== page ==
The US government announced today that it will go after Somali-Americans who are threatening the credibility of the electoral process in Somalia in a tweet sent by the US Mission in Somalia.
The statement warned perpetrators that “grave instances of corruption by US citizens overseas are punishable under US law”.
The US Mission in Somalia tweeted that “US committed to a credible electoral process in #Somalia; grave instances of corruption by US citizens overseas are punishable under US law”
In a display of unity, the British Ambassador to Somalia Harriett Mathews replied to the tweet saying that the UK Bribery Act applies to British Nationals partaking in the electoral process overseas.
The language of the tweet and the solidarity between the two nations in their unilateral condemnation of electoral abuse bears striking resemblance to a joint statement released by the US, UK, EU, IGAD, UN, and other western nations just a day prior.
In the statement, the signatory parties expressed “grave concern” over a number several electoral irregularities, delays, and discrepancies as well as closed-door decisions made by the countries leadership. They have asked the NLF to address these issues head on.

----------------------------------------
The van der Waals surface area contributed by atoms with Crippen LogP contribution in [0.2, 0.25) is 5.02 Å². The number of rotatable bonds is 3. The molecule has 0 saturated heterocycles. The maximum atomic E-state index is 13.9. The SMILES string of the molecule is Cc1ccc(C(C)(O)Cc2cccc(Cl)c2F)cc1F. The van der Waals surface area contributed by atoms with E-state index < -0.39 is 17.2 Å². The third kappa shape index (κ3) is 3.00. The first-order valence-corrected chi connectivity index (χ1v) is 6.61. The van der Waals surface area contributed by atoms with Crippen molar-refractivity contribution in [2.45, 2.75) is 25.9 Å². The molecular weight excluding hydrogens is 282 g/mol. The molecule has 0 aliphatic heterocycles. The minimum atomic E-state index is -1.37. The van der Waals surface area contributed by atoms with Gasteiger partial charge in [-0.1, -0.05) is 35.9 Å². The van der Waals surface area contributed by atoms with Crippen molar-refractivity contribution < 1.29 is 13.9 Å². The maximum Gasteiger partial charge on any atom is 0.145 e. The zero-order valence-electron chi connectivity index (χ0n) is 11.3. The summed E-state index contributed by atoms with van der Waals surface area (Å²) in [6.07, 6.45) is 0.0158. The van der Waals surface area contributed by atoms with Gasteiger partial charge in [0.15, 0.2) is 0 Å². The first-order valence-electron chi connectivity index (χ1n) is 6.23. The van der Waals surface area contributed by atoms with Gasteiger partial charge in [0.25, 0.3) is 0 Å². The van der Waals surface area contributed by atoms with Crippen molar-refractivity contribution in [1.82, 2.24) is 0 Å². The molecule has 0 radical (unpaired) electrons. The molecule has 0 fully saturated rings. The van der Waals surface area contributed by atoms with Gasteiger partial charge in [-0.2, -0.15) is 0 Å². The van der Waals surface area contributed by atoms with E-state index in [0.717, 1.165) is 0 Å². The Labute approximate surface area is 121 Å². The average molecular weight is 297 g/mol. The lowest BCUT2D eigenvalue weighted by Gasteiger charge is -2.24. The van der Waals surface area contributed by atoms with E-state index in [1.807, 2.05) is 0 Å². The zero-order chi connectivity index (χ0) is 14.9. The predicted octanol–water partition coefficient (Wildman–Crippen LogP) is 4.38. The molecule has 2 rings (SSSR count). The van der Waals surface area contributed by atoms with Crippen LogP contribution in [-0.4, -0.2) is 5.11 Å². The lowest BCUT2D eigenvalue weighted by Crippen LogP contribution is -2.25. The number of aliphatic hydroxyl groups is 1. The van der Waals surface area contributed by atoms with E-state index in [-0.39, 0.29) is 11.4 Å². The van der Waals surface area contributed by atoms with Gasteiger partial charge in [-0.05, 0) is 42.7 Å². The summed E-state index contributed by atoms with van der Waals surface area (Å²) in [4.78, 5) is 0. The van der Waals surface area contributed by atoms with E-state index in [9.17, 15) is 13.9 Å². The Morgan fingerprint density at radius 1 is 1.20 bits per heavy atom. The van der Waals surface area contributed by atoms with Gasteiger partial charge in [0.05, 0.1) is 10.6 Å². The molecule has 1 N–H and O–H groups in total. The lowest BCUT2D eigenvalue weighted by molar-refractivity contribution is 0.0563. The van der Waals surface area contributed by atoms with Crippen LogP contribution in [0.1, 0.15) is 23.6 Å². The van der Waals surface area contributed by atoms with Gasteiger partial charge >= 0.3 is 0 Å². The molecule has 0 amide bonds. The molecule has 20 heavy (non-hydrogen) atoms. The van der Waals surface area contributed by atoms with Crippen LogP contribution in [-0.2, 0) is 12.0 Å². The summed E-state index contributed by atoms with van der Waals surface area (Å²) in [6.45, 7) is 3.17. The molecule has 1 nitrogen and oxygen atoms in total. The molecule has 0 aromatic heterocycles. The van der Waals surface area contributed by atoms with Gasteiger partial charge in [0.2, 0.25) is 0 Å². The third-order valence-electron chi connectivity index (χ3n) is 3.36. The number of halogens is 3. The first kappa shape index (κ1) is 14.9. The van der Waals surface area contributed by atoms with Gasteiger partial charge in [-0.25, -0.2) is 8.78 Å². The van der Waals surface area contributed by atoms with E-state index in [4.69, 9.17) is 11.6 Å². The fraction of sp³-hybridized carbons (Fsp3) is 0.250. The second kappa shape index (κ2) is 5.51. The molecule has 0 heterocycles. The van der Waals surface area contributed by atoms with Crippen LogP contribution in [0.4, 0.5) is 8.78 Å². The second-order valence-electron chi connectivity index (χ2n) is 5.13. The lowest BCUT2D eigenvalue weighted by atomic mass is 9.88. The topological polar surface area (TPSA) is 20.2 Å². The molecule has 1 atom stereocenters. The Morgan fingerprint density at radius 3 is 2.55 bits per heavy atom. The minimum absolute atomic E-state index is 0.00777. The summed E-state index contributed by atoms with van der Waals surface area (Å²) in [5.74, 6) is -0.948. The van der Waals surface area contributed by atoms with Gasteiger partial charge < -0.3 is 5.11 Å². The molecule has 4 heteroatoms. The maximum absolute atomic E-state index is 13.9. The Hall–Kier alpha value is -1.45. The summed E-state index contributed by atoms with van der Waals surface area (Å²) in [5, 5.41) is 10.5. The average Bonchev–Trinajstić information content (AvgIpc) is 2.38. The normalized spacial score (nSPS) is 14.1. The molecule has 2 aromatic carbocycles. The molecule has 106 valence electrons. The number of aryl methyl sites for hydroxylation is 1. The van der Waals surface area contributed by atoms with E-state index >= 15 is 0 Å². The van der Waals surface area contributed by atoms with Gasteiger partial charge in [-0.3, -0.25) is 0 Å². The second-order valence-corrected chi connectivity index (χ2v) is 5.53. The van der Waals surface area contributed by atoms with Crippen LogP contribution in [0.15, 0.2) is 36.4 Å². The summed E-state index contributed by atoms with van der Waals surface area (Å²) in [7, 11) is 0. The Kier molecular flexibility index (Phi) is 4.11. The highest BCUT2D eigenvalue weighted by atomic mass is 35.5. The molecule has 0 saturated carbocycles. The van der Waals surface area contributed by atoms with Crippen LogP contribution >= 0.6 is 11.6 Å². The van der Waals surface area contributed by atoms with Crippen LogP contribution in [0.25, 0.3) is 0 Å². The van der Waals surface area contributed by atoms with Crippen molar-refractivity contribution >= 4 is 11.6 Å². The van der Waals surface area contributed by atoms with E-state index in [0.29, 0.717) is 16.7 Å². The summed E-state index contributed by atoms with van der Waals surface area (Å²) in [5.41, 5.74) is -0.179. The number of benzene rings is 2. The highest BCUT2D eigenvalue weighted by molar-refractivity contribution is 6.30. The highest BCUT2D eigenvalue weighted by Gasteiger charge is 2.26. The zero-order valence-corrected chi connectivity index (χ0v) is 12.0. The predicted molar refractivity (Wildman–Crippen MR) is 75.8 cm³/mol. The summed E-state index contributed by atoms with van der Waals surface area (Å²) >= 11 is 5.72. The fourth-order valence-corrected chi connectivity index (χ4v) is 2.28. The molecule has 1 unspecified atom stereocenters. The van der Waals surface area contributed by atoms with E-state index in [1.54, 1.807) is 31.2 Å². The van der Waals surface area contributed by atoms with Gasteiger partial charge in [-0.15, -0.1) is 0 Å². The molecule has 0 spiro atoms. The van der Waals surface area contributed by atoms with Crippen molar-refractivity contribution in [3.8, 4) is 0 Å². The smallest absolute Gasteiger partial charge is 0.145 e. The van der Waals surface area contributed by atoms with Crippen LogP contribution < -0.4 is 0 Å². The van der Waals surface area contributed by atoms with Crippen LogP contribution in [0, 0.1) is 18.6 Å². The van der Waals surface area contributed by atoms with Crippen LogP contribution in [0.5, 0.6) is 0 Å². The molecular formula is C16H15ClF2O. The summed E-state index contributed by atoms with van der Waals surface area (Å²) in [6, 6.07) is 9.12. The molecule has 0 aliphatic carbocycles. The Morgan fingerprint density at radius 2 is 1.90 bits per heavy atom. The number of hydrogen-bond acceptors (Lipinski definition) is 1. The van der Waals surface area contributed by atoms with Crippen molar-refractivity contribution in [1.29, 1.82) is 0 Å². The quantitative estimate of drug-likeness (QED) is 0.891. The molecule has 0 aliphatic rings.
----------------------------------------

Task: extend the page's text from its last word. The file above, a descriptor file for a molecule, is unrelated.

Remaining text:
The main issue of contention was the NLFs decision to only re-run voting for 5 of the 24 parliamentary seats that the electoral body disqualified for corruption, intimidation and violence and other forms of electoral malpractice.
The statement said the NLF refusal to re-run all the seats in question tacitly amounts to “a blanket amnesty for some of the most blatant irregularities witnessed during this electoral process. It also contravenes the Federal Government’s solemn commitment to respect the rule of law.”
The statement came as Somalia inaugurated its tenth parliament with 238 new members of parliament being sworn into office.